The Smart Way to Use Reconciliation

The Watergate-Era gave Democrats a big stick—but only if they wield it right.

It’s forgotten that the budget system we have now is as much about power as numbers.

Passed before Richard Nixon resigned in the summer of 1974, a new budget law boosted Congress’s arsenal in the arms race against The Imperial Presidency. Among his other power grabs, Nixon had impounded congressionally approved funds to thwart Democrats who controlled both chambers. The Budget and Impoundment Control Act of 1974 gave Congress its budget committees, its Congressional Budget Office to pair off against the Executive Branch’s Office of Management and Budget.

It put Congress in the driver’s seat or at least let it be a co-pilot instead of a presidential serf when it comes to spending. It also gave Congress reconciliation which allows bills germane to the budget to be approved by the Senate without a filibuster.

As an original staffer on the Senate Budget Committee back in those heady days in the 1970s, I see a path for Democrats to achieve their twin goals of a $1.9 trillion COVID-19 relief bill and a hike in the minimum wage. It means being smart and keeping their powder dry.

They should start by acknowledging the two routes that won’t get them there.

First, Democrats are stuck with the filibuster. Two Democratic Senators, Joe Manchin of West Virginia and Arizona’s Kyrsten Sinema, have made clear that the filibuster is here to stay—at least until they change their minds.

Two, Democrats are not going to establish a $15-an-hour minimum wage by using reconciliation as a way around the filibuster’s 60-vote requirement. It was not designed for statutory law and it’s not entirely clear that 50 Democrats will support the hike.

Sleight-of-hand from Chuck Schumer isn’t going to work. The Senate Majority Leader, arguing that a minimum wage hike would have a fiscal consequence and should be included in reconciliation, for example, would open a loophole that any manner of permanent federal laws could be driven through. For that reason alone, don’t count on the congressional parliamentarians, the referees, to buy it. It would reduce their role to absurdity.

This leaves an alternate route. All it requires is a simple roadmap and some patience.

Step One: Try to pull ten Republicans aboard a bill that attains a limited, compromise package of COVID-19 relief spending for things like vaccine distribution and unemployment insurance funding. The goal is to reach the 60 votes to overcome an expected GOP filibuster. There’s plenty of good reason for Democrats to be suspicious that any, let alone 10, Republican Senators will lift a finger to help Joe Biden move important legislation. Obamacare was a party line vote in the Senate. But there’s merit in trying. If reaching out to Republicans doesn’t work, you can bask in the glow of having tried and they look like the bad guys.

The other reason to try for 10 GOP votes is that it just might work. There have been some bipartisan breakthroughs including the relief package passed in December. A crisis has a way of focusing the mind. But it would require the president backing down from his $1.9 trillion number at least for now, paring back what goes into this bill. Jason Furman, the former National Economic Council chair, has a $1.2 trillion package that relies on economic triggers, so if the economy recovers briskly after a vaccination summer, there’d be fewer benefits. It’s not a perfect compromise but it’s a start.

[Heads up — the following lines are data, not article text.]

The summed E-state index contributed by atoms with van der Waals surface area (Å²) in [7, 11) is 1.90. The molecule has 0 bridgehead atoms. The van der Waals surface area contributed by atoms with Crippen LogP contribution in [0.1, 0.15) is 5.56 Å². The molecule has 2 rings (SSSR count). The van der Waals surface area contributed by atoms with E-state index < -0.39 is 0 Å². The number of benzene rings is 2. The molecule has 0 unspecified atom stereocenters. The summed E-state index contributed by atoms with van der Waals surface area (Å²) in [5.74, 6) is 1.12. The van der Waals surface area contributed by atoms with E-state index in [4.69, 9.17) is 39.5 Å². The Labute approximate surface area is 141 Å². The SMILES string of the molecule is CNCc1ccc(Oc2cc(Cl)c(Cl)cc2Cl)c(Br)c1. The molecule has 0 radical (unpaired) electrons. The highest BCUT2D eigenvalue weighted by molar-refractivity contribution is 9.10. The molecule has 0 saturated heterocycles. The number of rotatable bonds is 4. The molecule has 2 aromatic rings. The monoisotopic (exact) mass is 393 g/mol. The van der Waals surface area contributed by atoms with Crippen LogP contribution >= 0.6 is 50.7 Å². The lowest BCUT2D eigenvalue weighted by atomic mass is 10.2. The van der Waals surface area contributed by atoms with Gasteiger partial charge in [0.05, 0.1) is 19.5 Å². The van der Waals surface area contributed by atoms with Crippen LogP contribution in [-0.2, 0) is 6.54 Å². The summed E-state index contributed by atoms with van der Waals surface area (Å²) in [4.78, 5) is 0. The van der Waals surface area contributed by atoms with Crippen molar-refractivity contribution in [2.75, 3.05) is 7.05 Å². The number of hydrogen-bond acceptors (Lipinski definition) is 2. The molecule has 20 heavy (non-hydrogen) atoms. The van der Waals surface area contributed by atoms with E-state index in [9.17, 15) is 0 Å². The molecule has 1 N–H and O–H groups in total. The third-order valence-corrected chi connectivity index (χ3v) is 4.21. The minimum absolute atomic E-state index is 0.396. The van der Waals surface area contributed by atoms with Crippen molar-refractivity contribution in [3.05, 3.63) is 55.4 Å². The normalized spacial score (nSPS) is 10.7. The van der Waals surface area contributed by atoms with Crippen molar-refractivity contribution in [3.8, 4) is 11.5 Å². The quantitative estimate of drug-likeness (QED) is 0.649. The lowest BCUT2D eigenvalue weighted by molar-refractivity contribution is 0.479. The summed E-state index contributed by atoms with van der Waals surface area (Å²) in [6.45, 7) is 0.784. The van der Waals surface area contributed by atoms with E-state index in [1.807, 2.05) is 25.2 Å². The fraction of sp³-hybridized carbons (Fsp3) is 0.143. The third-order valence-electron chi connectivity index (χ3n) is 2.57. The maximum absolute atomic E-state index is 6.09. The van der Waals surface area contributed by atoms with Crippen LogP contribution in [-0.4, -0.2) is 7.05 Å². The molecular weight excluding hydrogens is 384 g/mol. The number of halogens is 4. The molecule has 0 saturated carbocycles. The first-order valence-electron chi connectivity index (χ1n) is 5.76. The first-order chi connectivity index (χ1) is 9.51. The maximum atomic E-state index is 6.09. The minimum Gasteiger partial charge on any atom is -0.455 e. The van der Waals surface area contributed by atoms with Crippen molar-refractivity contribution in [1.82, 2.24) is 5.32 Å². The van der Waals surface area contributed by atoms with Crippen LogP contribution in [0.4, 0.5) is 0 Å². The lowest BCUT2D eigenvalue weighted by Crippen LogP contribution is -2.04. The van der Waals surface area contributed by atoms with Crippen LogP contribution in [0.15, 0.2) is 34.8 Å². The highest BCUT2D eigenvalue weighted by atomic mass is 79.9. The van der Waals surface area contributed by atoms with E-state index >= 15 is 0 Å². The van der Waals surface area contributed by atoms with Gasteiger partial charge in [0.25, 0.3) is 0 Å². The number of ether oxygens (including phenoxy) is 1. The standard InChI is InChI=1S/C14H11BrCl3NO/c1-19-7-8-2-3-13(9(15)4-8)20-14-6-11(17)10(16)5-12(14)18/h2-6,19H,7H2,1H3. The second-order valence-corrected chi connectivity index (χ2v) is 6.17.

Step Two: After a decent interval—or not—Democrats can then employ “reconciliation” to approve additional federal spending for COVID-19 relief if the GOP says no or only goes along with an anemic relief package. With 50 Democrats and the vice president as a tiebreaker, they can do this anytime they want. They can raise the $1,000 direct payments in the bipartisan legislation to $1,400. They can lower the threshold for benefits from $100,000 to $50,000. It’s up to them.

Again, if it’s about spending, the thin Democratic majority can do pretty much what it wants. There will be no problem with Senate rules or, for that matter, the parliamentarians.

The key here is to find a way for a higher minimum wage than $7.25 an hour, which we desperately need. The only way to do that is by statute. That will take all the Democrats and 10 Republicans. Getting a minimum-wage hike with reconciliation is about as realistic as repealing the Hyde Amendment along with it.

The question—the enduring question in politics—is whether the Democrats want a significant raise in the federally-mandated minimum wage or do they want the issue. Do they want a change in people’s lives or just an issue to waive in front voters in 2022? Only 2 million Americans earn the minimum wage or less, but some 23 million, it’s estimated, would see a desperately needed pay hike. It’s a fair question. The party of the working people simply has to answer it.

The second matter, that of the amount of spending on pandemic relief, is easier to resolve because there is no required trade-off. All the Democrats have to do is cut the best deal they can with the 10 Republicans on the spending total and means-testing. That done, they can go to town using the reconciliation procedure from Nixon’s day. The Democrats I knew in the Senate in the 1970s gave today’s Schumers and Murrays and Durbins a big club. They just have to be smart about how they use it.

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Chris Matthews

Chris Matthew's long career as a political aide, author, broadcast host, and journalist includes a stint with the U.S. Capitol Police. Simon & Schuster is publishing his memoir, This Country: My Life in Politics and History, this spring. He is also the author of 2013’s “Tip and the Gipper: When Politics Worked.” Both books are published by Simon & Schuster.